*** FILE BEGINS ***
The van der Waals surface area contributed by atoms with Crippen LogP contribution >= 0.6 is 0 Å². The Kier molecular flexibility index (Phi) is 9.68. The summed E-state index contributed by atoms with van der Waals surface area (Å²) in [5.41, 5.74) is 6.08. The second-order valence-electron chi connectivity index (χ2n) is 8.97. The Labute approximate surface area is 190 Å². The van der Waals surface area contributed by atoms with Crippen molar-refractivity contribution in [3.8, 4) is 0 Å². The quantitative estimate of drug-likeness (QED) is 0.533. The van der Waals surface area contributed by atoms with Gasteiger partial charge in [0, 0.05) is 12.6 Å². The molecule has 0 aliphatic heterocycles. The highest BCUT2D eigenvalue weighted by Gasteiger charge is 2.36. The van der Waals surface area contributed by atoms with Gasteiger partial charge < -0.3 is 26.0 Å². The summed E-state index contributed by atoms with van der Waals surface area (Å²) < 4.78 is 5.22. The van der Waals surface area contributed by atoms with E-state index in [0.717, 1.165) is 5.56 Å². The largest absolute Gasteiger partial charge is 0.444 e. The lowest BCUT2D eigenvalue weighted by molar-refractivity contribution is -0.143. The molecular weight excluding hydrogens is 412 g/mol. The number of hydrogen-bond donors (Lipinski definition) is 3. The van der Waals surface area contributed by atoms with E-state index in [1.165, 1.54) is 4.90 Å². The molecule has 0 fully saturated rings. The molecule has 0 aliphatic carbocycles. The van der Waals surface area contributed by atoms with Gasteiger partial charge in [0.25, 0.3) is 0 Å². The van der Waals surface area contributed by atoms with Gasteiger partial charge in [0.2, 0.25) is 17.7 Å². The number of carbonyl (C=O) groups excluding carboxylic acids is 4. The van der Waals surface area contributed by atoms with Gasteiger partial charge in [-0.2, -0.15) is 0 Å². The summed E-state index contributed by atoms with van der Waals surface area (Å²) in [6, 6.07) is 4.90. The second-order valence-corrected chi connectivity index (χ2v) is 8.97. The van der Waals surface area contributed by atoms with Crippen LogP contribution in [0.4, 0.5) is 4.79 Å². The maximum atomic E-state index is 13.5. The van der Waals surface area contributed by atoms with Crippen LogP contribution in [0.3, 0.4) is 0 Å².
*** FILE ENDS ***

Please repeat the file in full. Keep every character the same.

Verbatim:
The van der Waals surface area contributed by atoms with Crippen LogP contribution >= 0.6 is 0 Å². The Kier molecular flexibility index (Phi) is 9.68. The summed E-state index contributed by atoms with van der Waals surface area (Å²) in [5.41, 5.74) is 6.08. The second-order valence-electron chi connectivity index (χ2n) is 8.97. The Labute approximate surface area is 190 Å². The van der Waals surface area contributed by atoms with Crippen molar-refractivity contribution in [3.8, 4) is 0 Å². The quantitative estimate of drug-likeness (QED) is 0.533. The van der Waals surface area contributed by atoms with Gasteiger partial charge in [0, 0.05) is 12.6 Å². The molecule has 0 aliphatic heterocycles. The highest BCUT2D eigenvalue weighted by Gasteiger charge is 2.36. The van der Waals surface area contributed by atoms with Gasteiger partial charge < -0.3 is 26.0 Å². The summed E-state index contributed by atoms with van der Waals surface area (Å²) < 4.78 is 5.22. The van der Waals surface area contributed by atoms with E-state index in [0.717, 1.165) is 5.56 Å². The largest absolute Gasteiger partial charge is 0.444 e. The lowest BCUT2D eigenvalue weighted by molar-refractivity contribution is -0.143. The molecular weight excluding hydrogens is 412 g/mol. The number of hydrogen-bond donors (Lipinski definition) is 3. The van der Waals surface area contributed by atoms with E-state index in [1.165, 1.54) is 4.90 Å². The molecule has 0 fully saturated rings. The molecule has 0 aliphatic carbocycles. The van der Waals surface area contributed by atoms with Gasteiger partial charge in [0.25, 0.3) is 0 Å². The van der Waals surface area contributed by atoms with Gasteiger partial charge in [0.2, 0.25) is 17.7 Å². The number of carbonyl (C=O) groups excluding carboxylic acids is 4. The van der Waals surface area contributed by atoms with Gasteiger partial charge in [-0.2, -0.15) is 0 Å². The summed E-state index contributed by atoms with van der Waals surface area (Å²) in [6, 6.07) is 4.90. The second-order valence-corrected chi connectivity index (χ2v) is 8.97. The van der Waals surface area contributed by atoms with Crippen LogP contribution in [0.4, 0.5) is 4.79 Å². The maximum atomic E-state index is 13.5. The van der Waals surface area contributed by atoms with Crippen LogP contribution in [0.3, 0.4) is 0 Å².